mortal bliss


A few decades ago, philosophers, economists and scientists didn’t pay much attention to happiness. They left that to the likes of comedian Ken Dodd, who famously sang that it was “the greatest gift that I possess”. Today, however, the lyrics of that chirpy ditty are virtually indistinguishable from the key claims of positive psychology – the flourishing “new science of happiness”. “Don’t count my money, count my happiness,” sang Dodd, explaining that “Happiness is nothing but a frame of mind,” something he “thanks the Lord” for. His lyrics may be folksy in style but the content encapsulates the essence of positive psychology. In 1998, the discipline was more or less unknown, until Martin Seligman, the then president of the American Psychological Association, began promoting the message that psychology needed to get over its historic obsession with what made people feel bad and start thinking about what made them feel good instead. His 2002 book, Authentic Happiness, became an international bestseller. But perhaps more significant, politically, was Lord Richard Layard’s Happiness: Lessons from a New Science (2005). Layard is not a psychologist but an economist, and his service as the the British government’s “happiness tsar” has taken positive psychology beyond influence to the heart of power. Its prescriptions lie behind a range of measures, from the huge increase in NHS-funded cognitive behavioural therapists to the forthcoming provision of mental health co-ordinators in Job Centres.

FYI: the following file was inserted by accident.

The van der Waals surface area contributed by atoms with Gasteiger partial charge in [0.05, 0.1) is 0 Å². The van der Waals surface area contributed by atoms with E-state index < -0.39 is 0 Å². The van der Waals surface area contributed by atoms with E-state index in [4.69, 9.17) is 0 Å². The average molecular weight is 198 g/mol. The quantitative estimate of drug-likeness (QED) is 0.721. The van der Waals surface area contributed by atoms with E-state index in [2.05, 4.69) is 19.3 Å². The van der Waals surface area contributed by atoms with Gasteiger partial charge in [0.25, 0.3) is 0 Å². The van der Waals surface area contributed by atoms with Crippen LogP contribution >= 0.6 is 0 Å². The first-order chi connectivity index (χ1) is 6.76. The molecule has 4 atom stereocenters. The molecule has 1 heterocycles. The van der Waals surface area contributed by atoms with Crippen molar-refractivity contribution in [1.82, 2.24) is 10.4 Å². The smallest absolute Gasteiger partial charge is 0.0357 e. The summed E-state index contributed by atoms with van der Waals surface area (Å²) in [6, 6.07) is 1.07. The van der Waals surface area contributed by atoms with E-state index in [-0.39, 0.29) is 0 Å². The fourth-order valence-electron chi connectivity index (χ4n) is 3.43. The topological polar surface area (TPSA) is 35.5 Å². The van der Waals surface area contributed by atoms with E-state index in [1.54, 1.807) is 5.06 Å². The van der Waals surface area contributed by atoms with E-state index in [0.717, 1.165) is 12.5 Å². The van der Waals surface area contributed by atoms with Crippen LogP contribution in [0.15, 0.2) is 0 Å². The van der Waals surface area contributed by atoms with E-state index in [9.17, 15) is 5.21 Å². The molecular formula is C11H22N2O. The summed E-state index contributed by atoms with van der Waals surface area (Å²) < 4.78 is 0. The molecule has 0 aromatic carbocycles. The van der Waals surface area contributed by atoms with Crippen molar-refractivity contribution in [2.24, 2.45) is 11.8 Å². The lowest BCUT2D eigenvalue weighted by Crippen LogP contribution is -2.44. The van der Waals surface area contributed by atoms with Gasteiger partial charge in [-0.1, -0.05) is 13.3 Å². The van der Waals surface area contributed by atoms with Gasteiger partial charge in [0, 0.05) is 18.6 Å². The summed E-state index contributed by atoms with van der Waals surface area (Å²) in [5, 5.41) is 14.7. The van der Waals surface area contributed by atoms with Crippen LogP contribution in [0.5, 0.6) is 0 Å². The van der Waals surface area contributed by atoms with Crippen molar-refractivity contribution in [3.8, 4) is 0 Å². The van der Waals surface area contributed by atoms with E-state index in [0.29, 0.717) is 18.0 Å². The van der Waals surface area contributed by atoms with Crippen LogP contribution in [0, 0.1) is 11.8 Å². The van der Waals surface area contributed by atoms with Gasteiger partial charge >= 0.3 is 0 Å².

more from Julian Baggini at the FT here.